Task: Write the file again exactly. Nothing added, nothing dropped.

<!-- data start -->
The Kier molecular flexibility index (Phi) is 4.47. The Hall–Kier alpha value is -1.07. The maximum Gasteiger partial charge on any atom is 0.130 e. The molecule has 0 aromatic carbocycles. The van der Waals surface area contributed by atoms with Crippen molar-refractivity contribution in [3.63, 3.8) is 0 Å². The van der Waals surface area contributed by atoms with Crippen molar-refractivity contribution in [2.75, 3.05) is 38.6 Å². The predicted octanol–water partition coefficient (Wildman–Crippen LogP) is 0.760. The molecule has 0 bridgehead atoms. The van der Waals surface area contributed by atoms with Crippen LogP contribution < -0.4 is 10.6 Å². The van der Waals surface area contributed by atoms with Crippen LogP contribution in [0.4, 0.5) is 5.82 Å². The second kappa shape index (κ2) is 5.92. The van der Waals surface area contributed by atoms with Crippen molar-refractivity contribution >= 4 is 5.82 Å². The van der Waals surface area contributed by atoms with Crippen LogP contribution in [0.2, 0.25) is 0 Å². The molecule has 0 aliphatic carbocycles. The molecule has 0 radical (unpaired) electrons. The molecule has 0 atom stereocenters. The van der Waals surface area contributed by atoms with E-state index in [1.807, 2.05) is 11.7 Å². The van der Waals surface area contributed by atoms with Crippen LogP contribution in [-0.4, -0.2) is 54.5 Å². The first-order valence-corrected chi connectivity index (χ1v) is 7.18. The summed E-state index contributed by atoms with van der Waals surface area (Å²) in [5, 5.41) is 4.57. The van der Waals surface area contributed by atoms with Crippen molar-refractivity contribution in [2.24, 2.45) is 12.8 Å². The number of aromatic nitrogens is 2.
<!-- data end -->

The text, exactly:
The Kier molecular flexibility index (Phi) is 4.47. The Hall–Kier alpha value is -1.07. The maximum Gasteiger partial charge on any atom is 0.130 e. The molecule has 0 aromatic carbocycles. The van der Waals surface area contributed by atoms with Crippen molar-refractivity contribution in [3.63, 3.8) is 0 Å². The van der Waals surface area contributed by atoms with Crippen molar-refractivity contribution in [2.75, 3.05) is 38.6 Å². The predicted octanol–water partition coefficient (Wildman–Crippen LogP) is 0.760. The molecule has 0 bridgehead atoms. The van der Waals surface area contributed by atoms with Crippen LogP contribution < -0.4 is 10.6 Å². The van der Waals surface area contributed by atoms with Crippen LogP contribution in [0.4, 0.5) is 5.82 Å². The second kappa shape index (κ2) is 5.92. The van der Waals surface area contributed by atoms with Crippen molar-refractivity contribution >= 4 is 5.82 Å². The van der Waals surface area contributed by atoms with Crippen LogP contribution in [0.2, 0.25) is 0 Å². The molecule has 0 aliphatic carbocycles. The molecule has 0 radical (unpaired) electrons. The molecule has 0 atom stereocenters. The van der Waals surface area contributed by atoms with E-state index in [1.807, 2.05) is 11.7 Å². The van der Waals surface area contributed by atoms with Crippen LogP contribution in [-0.4, -0.2) is 54.5 Å². The first-order valence-corrected chi connectivity index (χ1v) is 7.18. The summed E-state index contributed by atoms with van der Waals surface area (Å²) in [5, 5.41) is 4.57. The van der Waals surface area contributed by atoms with Crippen molar-refractivity contribution in [2.24, 2.45) is 12.8 Å². The number of aromatic nitrogens is 2.